MARCH 1987 - VOLUME 8 - NUMBER 3
C H I N A : T H E L O N G M A R C H T O D E V E L O P M E N T
Bargaining With Beijing
by Leslie Rose
U.S. companies, in hot pursuit of the China market - one billion consumers many of whom have never tasted a Twinkie, let Swanson pre-cook them a t.v, dinner or popped popcorn in a microwave - are offering unprecedented deals.
Last year PepsiCo officials made a $400,000 whirlwind tour of the country to familiarize Chinese officials with PepsiCola. When PepsiCo Chairman Donald Kendall and his entourage flew home eight-days later, they had offered Chinese students scholarships to study management in the United States and promised $100 million in investments over the next 10 years.
In the last five years, Westinghouse - eager to establish a beachhead in the country should the Chinese government need an energy consultant - has sent over 500 Chinese engineers to the United States for schooling.
Although the red tape is overwhelming, the cultural barriers significant, and the logistical obstacles mammoth, the number of U.S. companies throwing caution to the wind and heading to China continues to grow, albeit at a slower pace than in 1985.
"It's the only really important market in the world and an unexploited one at that," says Roger Sullivan, president of the National Council for Sino-American Trade.
But the Chinese, anxious to avoid the cycle of dependency that usually comes when a developing country throws open its doors to foreign investment, are proving themselves savvy consumers.
"The Chinese want the best technology at the best price and terms," says a U.S. Department of Commerce Report entitled Doing Business with China.
They have set stringent guidelines for foreigners who want to set up shop in the country. The Chinese want businesses that will transfer technology and training as well as provide essential foreign currency.
China's economy was devastated when foreign businesses rushed in after its doors were forced open in the 1800s, and the country has no intention of letting foreigners exploit its resources this time around without accruing some benefits. Imports and sales to the domestic market are tricky - to date very few companies have been allowed to sell to the domestic market. Chinese officials have reiterated time and again that as a developing country they cannot afford to spend precious resources on unnecessary consumer items. The Chinese do not want to import products that can be produced domestically. Some imports are slapped with duties of up to 275 percent. And most joint ventures must export at least 51 percent of their products - a difficult job given that production costs can be high.
In the negotiations process the Chinese ensure that the deals they make are in theirr best interest. Contract negotiations can span years and often require foreign companies to make repeated trips to the country as well as repeated concessions.
"Commercial negotiations with the Chinese are more technical, more detailed, and more time consuming than in most other countries," says the understated Commerce Department report.
In many cases, U.S. companies are offering Chinese workers wages and benefits they wouldn't dream of offering in other South-East Asian countries.
Although the Chinese government recently introduced wage reforms, companies are still required to pay a minimum wage that is at least "120 percent of the average wage of the local state enterprise" and all workers must be hired through the Chinese Ministry of Labor. The recent reforms, enacted at the fall of 1986, also give foreign enterprises some flexibilty in the hiring and firing of employees, but on the whole, the Chinese government still acts as arbiter between workers and foreign corporations.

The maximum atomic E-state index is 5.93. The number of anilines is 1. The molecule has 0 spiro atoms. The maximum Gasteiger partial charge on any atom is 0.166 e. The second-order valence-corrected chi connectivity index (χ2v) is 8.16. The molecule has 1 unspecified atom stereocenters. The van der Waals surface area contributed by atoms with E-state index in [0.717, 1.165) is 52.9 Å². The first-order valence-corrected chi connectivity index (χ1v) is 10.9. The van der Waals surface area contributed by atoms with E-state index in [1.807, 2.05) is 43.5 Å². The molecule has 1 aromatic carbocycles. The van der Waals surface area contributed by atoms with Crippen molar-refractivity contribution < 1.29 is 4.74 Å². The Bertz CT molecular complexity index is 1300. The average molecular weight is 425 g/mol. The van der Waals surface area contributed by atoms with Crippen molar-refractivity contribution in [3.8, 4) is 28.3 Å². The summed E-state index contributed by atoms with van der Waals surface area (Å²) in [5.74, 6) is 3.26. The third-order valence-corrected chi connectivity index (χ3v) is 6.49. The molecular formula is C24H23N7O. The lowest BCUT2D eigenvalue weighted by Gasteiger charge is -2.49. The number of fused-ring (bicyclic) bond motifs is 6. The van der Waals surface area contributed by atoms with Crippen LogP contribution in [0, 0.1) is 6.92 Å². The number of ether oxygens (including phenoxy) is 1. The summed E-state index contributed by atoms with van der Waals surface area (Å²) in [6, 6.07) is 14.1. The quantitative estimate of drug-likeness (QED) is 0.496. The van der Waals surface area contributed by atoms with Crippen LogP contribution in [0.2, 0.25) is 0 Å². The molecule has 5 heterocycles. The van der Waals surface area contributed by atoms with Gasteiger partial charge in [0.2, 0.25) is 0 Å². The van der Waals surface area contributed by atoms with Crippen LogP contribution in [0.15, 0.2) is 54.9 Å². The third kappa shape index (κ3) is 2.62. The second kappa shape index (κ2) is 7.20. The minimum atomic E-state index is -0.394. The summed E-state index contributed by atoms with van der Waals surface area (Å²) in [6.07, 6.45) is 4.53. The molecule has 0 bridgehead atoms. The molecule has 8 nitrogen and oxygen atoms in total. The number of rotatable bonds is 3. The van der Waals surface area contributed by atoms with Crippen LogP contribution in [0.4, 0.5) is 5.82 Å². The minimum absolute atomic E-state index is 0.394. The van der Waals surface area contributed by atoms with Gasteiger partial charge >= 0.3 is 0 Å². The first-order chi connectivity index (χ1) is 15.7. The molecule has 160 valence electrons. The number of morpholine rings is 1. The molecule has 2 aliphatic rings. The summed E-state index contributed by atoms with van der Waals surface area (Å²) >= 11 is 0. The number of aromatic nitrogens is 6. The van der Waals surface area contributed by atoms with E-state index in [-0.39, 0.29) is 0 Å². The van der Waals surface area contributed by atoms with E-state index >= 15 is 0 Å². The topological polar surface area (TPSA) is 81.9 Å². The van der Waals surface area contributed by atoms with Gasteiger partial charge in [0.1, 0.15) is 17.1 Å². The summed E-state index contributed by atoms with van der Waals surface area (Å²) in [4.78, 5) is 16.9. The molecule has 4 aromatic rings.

Despite the reforms, U.S. businesses continue to pay salaries that subsidize housing, health care, welfare and other benefits. And Chinese managers expect salaries commensurate with their U.S, counterparts - a precedent most U.S. companies would rather avoid.
"You'd think with China you'd have a lot of cheap labor," says an incredulous China-trade consultant. "That has not been the case."
The Chinese also require foreigners to pay substantial rents for both office space and living quarters. Office space in China can cost twice what it costs in Hong Kong. Small offices can go for $25,000 a year, a two bedroom apartment can exceed $70,000 a year.
The difference in the conditions foreign investors demand is most apparent in South East Asia's Special Economic Zones (SEZs). Foreign investors look to SEZs or Free Trade Zones for a cheap, controlled labor force, and a substantial incentive package. In the history of the Philippines, Taiwan, and South Korea, working conditions have been very poor in these zones and any attempt at improving conditions has been met with quick police action. But in China, not only have labor uprising been few but in its four SEZ's nearly everyone has a color television and the per capita income is one of the highest in the country.
In contrast to the faster, higher profits that come with setting up shop in the nearby Philippines, Taiwan, or South Korea, China doesn't compare. Nor does China offer as many tax benefits and enticements.
But with a potential consumer market of more than one billion, China has the leverage that other developing countries lack. By using that leverage to require higher wages, fewer incentives and more stringent controls over the type of foreign investment they allow in, the Chinese are ensuring that with foreign enterprises comes development.
Although the number of foreign companies investing in China continues to grow, it is unclear whether companies that have long been able to set their own price for investing in the developing world will continue to pay China's price for entering the China market. One thing is certain, however, by demanding a fair return from foreign investors, Beijing is setting an important precedent for the developing world.